A friend in need can be a friend indeed and I’ll always welcome a new ally in the struggle for social justice.
      I’m not “sold” yet, but am taking an open mind and watching brief to see where this slight change leads- contempt prior to investigationhas cost me toomuch in the past.
      Am not expecting miracles and also remain sceptical, but will watch with interest and a little hope. Much worse than it is now and we will be under overt rather than covert fascism.
      And in some respects that article seems a contrast to some of the past stuff. I’m hoping she has seen things pass too far to the right and wants a climb back, a balancing. In the past, her aim has been at libertarians, neolibs and and the left.
      That she should go after Bernardi this time, could be something of interest and I am on a hiding to nothing.


      • hudsongodfrey January 12, 2014 at 8:28 pm #

        Have you considered the possibility that some of us have no intention of being treated as “beggars”. I’m sure neither Reist nor Bernardi do. They are people who seek to wield influence, so as luck would have it in a democracy are we after a fashion, we indeed should seek to be choosers. In fact it may be the only way.


    • hudsongodfrey January 12, 2014 at 8:24 pm #

      My thoughts, strictly in terms of any effect either cannon might have on public affairs, are that governments are inherently tasked with doing more that one thing at a time. In the same way that we hold it to be within their remit to divide their attentions between disciplines as disparate as education, industrial relations, and that most beloved of all, national security, we who expect representatives to walk upright and chew gum might petition them to resist the entreaties of both Reist and Bernardi in the sound knowledge that to do so serves at least two of our best interests.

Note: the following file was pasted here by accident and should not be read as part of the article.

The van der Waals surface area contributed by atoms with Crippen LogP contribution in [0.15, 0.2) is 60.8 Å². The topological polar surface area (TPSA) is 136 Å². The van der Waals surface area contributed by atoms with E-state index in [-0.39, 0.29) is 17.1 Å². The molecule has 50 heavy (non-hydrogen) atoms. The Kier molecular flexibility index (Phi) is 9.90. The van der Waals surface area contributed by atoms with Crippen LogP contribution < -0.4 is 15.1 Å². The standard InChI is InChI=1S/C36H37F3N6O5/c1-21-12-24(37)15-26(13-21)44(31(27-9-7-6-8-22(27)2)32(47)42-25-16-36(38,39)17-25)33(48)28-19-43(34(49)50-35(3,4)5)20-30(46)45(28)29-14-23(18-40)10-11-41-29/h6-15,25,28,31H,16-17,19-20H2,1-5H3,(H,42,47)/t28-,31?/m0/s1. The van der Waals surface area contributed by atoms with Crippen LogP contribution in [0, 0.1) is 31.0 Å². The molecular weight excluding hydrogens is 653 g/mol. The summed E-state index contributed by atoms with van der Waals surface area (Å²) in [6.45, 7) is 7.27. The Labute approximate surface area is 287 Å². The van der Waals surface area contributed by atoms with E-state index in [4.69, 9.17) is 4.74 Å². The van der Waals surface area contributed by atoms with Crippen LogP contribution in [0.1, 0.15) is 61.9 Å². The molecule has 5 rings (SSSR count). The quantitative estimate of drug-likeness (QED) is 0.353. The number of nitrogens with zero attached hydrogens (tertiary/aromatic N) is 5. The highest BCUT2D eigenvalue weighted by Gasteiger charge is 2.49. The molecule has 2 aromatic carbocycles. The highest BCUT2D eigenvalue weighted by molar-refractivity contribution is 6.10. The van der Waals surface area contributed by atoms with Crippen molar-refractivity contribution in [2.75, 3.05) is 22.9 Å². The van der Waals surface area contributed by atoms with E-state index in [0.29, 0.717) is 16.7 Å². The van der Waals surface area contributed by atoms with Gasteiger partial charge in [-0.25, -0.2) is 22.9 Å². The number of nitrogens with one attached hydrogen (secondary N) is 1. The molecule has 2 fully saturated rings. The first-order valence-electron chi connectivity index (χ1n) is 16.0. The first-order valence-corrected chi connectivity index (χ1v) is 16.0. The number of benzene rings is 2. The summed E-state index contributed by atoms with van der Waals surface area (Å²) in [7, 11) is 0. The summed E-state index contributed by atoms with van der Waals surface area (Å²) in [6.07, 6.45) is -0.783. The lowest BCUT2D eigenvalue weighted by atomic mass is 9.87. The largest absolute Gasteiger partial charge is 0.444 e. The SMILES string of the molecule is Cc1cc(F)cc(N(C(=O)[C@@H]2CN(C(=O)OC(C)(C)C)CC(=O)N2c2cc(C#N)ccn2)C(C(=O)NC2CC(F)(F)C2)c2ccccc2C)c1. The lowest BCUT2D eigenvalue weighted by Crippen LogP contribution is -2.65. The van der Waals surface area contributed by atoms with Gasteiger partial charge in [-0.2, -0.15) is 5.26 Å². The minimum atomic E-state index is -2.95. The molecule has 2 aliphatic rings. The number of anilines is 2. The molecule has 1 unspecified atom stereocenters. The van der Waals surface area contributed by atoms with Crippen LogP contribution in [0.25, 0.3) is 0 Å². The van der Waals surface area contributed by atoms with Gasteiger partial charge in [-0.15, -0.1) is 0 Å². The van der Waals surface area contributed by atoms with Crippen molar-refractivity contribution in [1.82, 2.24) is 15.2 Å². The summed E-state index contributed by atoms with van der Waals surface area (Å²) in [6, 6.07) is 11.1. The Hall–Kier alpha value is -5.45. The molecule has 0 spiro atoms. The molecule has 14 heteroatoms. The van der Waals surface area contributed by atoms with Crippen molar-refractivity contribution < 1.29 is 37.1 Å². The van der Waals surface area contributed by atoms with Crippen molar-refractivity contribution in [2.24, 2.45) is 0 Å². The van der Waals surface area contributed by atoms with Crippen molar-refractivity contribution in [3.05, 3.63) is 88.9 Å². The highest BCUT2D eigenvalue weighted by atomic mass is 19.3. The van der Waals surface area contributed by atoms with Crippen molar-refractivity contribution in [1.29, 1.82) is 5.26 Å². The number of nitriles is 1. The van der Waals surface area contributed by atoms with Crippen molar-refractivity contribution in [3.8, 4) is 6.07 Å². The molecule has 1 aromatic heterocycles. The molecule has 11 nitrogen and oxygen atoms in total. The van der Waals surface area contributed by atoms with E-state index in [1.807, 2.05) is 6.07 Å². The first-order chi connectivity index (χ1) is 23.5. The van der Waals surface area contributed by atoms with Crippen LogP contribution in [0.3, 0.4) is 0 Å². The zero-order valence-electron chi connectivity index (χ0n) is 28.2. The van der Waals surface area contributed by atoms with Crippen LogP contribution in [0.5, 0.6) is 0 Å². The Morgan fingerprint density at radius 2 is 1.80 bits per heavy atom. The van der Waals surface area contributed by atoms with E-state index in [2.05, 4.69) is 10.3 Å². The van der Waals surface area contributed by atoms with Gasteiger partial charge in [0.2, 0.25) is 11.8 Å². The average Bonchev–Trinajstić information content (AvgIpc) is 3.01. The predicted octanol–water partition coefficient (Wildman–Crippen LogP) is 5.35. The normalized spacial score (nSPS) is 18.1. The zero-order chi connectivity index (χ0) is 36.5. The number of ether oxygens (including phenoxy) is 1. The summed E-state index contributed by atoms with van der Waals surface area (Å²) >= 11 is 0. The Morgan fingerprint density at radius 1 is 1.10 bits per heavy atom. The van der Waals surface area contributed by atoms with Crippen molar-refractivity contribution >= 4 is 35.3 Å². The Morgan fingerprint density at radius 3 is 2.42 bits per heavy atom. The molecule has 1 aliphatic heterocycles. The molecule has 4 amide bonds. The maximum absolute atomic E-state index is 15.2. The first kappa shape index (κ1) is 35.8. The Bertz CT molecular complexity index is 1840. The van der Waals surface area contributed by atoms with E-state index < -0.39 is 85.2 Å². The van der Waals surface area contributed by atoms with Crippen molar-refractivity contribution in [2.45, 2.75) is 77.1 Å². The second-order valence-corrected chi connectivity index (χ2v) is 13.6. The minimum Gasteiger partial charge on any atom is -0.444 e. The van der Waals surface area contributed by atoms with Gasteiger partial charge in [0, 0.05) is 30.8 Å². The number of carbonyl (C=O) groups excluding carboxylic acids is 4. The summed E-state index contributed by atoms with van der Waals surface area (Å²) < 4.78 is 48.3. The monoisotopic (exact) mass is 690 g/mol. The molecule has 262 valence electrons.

Or more simply put a choice between the lesser of the two evils you enumerated is not necessarily on the cards.

      Like many such things we may take from Reist’s latest epistle the knowledge that there are some things we agree with and spring keenly to the consideration of single mothers everywhere, leaving aside any other elements of doctrine we don’t subscribe to because she is as she is and we are otherwise not in complete agreement. Being not in complete agreement is always open to the possibility of partial agreement and that’s the bit with all the utility in it.


  22. doug quixote January 12, 2014 at 10:36 pm #

    To HG and Paul Walter : MTR lays claim to feminist credentials. She can hardly be seen to make a united front with Cory Bernardi. Wouldn’t do at all.